The thickness of the transferred structure is <20 μm, but preferably <10 μm. This is substantially less than a commercially available security thread and is generally also substantially less than the thicknesses of the individual layers of the composite. If the transfer element is applied to a paper layer under the action of pressure and/or elevated temperature, during the transfer operation, in addition, the paper is locally compacted, for which reason, for example, a transfer element of thickness 20 μm does not lead to a local thickening of likewise 20 μm, as could be expected, but rather at best to a local thickening of <5 μm. Already owing to the low thickness of the transfer element, and in addition owing to the compaction in the transfer operation, a uniform thickness of the value document over the entire extent is ensured and does not lead to the problems mentioned at the outset during stacking or rolling up.

In order to improve further the thickness homogeneity, even before application of the transfer element, a depression can be generated, for example by calendering in the region of the later application or by deliberate thinning of a paper layer during paper production.

The application can be applied not only to a continuous layer of the security paper, but also to a layer having a perforation already generated in advance by punching, cutting or similar processes. The transfer element then bridges the opening that remains open. In addition, after the application, the layer can be punched or cut in the region of the transfer element, in such a manner that both the layer of the security paper and the transfer element itself are perforated at least in regions. As a result, the region of the window can remain completely transparent and is not disturbed by the applied transfer element.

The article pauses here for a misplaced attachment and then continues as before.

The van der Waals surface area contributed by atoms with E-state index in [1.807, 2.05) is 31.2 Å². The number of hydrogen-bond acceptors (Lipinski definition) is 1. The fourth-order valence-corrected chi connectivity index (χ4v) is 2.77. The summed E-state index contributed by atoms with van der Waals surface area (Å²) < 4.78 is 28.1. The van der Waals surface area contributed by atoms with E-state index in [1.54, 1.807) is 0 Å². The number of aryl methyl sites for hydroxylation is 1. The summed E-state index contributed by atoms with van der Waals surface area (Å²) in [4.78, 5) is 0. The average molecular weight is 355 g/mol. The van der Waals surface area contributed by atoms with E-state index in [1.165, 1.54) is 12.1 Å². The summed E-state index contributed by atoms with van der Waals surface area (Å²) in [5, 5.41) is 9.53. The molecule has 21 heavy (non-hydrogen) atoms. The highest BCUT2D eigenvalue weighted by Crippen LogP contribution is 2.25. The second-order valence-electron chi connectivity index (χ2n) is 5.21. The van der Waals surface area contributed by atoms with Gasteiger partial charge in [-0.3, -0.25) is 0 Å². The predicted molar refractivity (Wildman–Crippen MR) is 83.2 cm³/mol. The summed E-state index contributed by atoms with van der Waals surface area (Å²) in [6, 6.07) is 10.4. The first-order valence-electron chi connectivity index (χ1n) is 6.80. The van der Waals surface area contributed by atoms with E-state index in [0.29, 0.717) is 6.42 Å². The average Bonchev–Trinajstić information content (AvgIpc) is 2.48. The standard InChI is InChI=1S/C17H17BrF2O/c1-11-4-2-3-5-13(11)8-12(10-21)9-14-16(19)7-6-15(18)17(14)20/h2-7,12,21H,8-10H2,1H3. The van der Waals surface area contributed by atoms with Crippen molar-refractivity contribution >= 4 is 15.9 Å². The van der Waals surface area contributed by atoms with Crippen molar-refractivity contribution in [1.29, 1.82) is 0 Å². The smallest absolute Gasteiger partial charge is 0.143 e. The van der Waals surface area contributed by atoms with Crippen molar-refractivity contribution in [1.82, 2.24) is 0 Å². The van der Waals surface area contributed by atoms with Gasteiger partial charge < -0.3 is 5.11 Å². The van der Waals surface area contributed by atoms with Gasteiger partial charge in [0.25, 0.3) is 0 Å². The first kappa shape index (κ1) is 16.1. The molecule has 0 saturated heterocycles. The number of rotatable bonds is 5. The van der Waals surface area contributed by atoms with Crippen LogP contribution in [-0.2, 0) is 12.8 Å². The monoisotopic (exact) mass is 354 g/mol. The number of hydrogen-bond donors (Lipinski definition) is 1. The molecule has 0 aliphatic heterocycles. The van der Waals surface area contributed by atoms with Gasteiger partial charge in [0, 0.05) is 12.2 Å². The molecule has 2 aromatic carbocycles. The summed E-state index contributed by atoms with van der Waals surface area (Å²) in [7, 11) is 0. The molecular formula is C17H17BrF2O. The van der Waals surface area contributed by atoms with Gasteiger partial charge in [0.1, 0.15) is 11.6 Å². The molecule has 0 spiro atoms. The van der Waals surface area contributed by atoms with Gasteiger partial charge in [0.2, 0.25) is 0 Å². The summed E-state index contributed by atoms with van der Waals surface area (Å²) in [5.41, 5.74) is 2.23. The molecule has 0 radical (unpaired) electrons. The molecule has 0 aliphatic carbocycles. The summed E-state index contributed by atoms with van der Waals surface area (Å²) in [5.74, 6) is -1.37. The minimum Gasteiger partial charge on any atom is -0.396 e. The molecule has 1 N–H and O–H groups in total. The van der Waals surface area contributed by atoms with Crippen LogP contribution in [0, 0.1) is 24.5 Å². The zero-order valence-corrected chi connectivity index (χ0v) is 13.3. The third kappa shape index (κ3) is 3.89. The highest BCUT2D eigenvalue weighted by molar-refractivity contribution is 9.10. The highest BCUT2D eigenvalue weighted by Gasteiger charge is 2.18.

Then, after, in a first step, the transfer element has been applied to a layer of the multilayer security paper, this layer is bonded to one or more further layers of the security paper. This operation can proceed from sheet to sheet or preferably from roll to roll. The transfer element can be applied in the same operation as the production of the multilayer security paper (in-line) or in separate working runs (off-line).